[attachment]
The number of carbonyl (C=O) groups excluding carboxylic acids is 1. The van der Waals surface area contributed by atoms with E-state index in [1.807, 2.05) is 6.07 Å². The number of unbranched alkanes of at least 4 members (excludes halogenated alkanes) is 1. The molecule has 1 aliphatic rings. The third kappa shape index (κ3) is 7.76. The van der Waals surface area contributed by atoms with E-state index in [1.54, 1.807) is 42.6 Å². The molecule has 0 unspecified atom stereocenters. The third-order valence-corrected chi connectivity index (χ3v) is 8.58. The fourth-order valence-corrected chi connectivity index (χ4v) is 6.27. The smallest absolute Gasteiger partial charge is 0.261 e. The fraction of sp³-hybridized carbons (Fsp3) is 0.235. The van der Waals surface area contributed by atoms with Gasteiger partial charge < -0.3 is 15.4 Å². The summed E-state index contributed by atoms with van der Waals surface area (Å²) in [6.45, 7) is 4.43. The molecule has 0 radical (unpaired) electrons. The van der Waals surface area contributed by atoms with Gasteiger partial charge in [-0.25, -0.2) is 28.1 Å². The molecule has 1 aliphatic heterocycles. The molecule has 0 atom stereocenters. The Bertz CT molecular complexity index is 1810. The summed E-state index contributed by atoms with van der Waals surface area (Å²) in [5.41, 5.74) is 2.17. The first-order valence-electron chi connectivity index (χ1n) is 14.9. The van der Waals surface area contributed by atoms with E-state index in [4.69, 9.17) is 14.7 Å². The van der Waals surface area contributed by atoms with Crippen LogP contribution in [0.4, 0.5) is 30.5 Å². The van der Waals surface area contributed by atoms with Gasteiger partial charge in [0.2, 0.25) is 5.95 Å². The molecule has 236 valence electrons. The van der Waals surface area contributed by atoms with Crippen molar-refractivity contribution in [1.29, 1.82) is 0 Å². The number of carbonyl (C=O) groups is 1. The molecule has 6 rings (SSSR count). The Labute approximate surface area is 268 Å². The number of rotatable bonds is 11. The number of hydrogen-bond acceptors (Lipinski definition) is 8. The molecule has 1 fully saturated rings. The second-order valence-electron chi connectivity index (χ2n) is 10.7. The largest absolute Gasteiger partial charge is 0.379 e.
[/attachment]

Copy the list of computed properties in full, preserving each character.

The number of carbonyl (C=O) groups excluding carboxylic acids is 1. The van der Waals surface area contributed by atoms with E-state index in [1.807, 2.05) is 6.07 Å². The number of unbranched alkanes of at least 4 members (excludes halogenated alkanes) is 1. The molecule has 1 aliphatic rings. The third kappa shape index (κ3) is 7.76. The van der Waals surface area contributed by atoms with E-state index in [1.54, 1.807) is 42.6 Å². The molecule has 0 unspecified atom stereocenters. The third-order valence-corrected chi connectivity index (χ3v) is 8.58. The fourth-order valence-corrected chi connectivity index (χ4v) is 6.27. The smallest absolute Gasteiger partial charge is 0.261 e. The fraction of sp³-hybridized carbons (Fsp3) is 0.235. The van der Waals surface area contributed by atoms with Gasteiger partial charge < -0.3 is 15.4 Å². The summed E-state index contributed by atoms with van der Waals surface area (Å²) in [6.45, 7) is 4.43. The molecule has 0 radical (unpaired) electrons. The van der Waals surface area contributed by atoms with Gasteiger partial charge in [-0.25, -0.2) is 28.1 Å². The molecule has 1 aliphatic heterocycles. The molecule has 0 atom stereocenters. The Bertz CT molecular complexity index is 1810. The summed E-state index contributed by atoms with van der Waals surface area (Å²) in [5.41, 5.74) is 2.17. The first-order valence-electron chi connectivity index (χ1n) is 14.9. The van der Waals surface area contributed by atoms with E-state index in [4.69, 9.17) is 14.7 Å². The van der Waals surface area contributed by atoms with Crippen LogP contribution in [0.4, 0.5) is 30.5 Å². The van der Waals surface area contributed by atoms with Gasteiger partial charge in [0.2, 0.25) is 5.95 Å². The molecule has 236 valence electrons. The van der Waals surface area contributed by atoms with Crippen molar-refractivity contribution in [1.29, 1.82) is 0 Å². The number of carbonyl (C=O) groups is 1. The molecule has 6 rings (SSSR count). The Labute approximate surface area is 268 Å². The number of rotatable bonds is 11. The number of hydrogen-bond acceptors (Lipinski definition) is 8. The molecule has 1 fully saturated rings. The second-order valence-electron chi connectivity index (χ2n) is 10.7. The largest absolute Gasteiger partial charge is 0.379 e.